Helping a Child in Crisis

Worried about a child?

I’m worried that a child I know is being abused / neglected. What do I do?

If you suspect a child or young person is being harmed or is at risk of harm you should contact the Tusla Social Work Department in the area the child lives in. You can report a concern in writing, in person, by phone or through the Tusla child protection and welfare portal.

If you are unsure whether to report, you should talk your concerns through with a social worker first, by calling the local Tusla Social Work Department. Tusla Social Workers are based at Local Health Offices around the country.

Outside office hours, all child protection concerns should be reported to the Gardaí.

How to respond if a child discloses child abuse

If a child or young person tells you they have been abused:

  • Stay Calm: Be calm and as natural as possible. Don’t panic.
  • Listen: Listen to the child and allow them to disclose at their own pace and in their own language.
  • Accept: Assure the child that you believe them. False disclosures are very rare in young children.
  • Reassure: Reassure the child they are not to blame and that they did the right thing telling you. Explain that you must report what they have said so you can get help for them.

What is child abuse?

There are four categories of abuse:

  • Physical
  • Emotional
  • Neglect
  • Sexual

A child may experience more than one type of abuse.

Physical abuse

Physical abuse is when someone deliberately hurts a child physically or puts them at risk of being physically hurt. It may occur as a single incident or repeated incidents.

Physical abuse can include:

  • Physical punishment
  • Beating, slapping, hitting or kicking
  • Pushing, shaking or throwing
  • Pinching, biting, choking or hair pulling
  • Use of excessive force in handling
  • Deliberate poisoning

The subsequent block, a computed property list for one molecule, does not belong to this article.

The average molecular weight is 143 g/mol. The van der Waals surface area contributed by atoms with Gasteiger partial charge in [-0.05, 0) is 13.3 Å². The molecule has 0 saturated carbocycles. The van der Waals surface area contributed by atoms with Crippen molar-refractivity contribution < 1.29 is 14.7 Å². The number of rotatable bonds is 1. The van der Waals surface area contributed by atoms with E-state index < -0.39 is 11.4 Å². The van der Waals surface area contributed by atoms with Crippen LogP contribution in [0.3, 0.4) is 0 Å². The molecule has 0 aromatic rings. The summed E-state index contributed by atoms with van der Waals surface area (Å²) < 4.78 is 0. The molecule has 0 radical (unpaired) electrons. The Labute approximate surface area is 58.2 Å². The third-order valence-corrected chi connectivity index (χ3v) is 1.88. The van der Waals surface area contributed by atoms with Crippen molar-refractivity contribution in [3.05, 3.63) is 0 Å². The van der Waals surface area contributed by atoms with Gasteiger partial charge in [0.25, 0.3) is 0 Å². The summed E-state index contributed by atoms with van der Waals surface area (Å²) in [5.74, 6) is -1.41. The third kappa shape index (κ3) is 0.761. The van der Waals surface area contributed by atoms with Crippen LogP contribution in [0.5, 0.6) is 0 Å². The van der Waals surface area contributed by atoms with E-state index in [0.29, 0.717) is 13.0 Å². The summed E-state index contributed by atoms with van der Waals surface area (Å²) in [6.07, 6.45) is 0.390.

• Suffocation
  • Fabricated/ induced illness
  • Female genital mutilation

Emotional abuse

Emotional abuse is usually found in the relationship between a parent/carer and a child. Once-off and occasional difficulties between a parent/carer and child are not considered emotional abuse.

Abuse occurs when a child’s basic need for attention, affection, approval, consistency and security are not met, due to incapacity or indifference from their parent/carer. Emotional abuse can also occur when adults responsible for taking care of children are unaware of and unable (for a range of reasons) to meet the children’s emotional and developmental needs. Emotional abuse is not easy to recognise because the effects are not easily seen.

Emotional abuse may include:

  • Rejection
  • Lack of comfort and love
  • Lack of attachment
  • Lack of proper stimulation (for example, fun and play)
  • Lack of continuity of care (for example, frequent moves, particularly unplanned)
  • Continuous lack of praise and encouragement
  • Persistent criticism, sarcasm, hostility or blaming of the child
  • Bullying
  • Conditional parenting in which care of a child depends on his or her behaviours or actions
  • Extreme overprotectiveness
  • Inappropriate non-physical punishment (for example, locking child in bedroom)
  • Ongoing family conflicts and family violence
  • Seriously inappropriate expectations of a child relative to his/her age and stage of development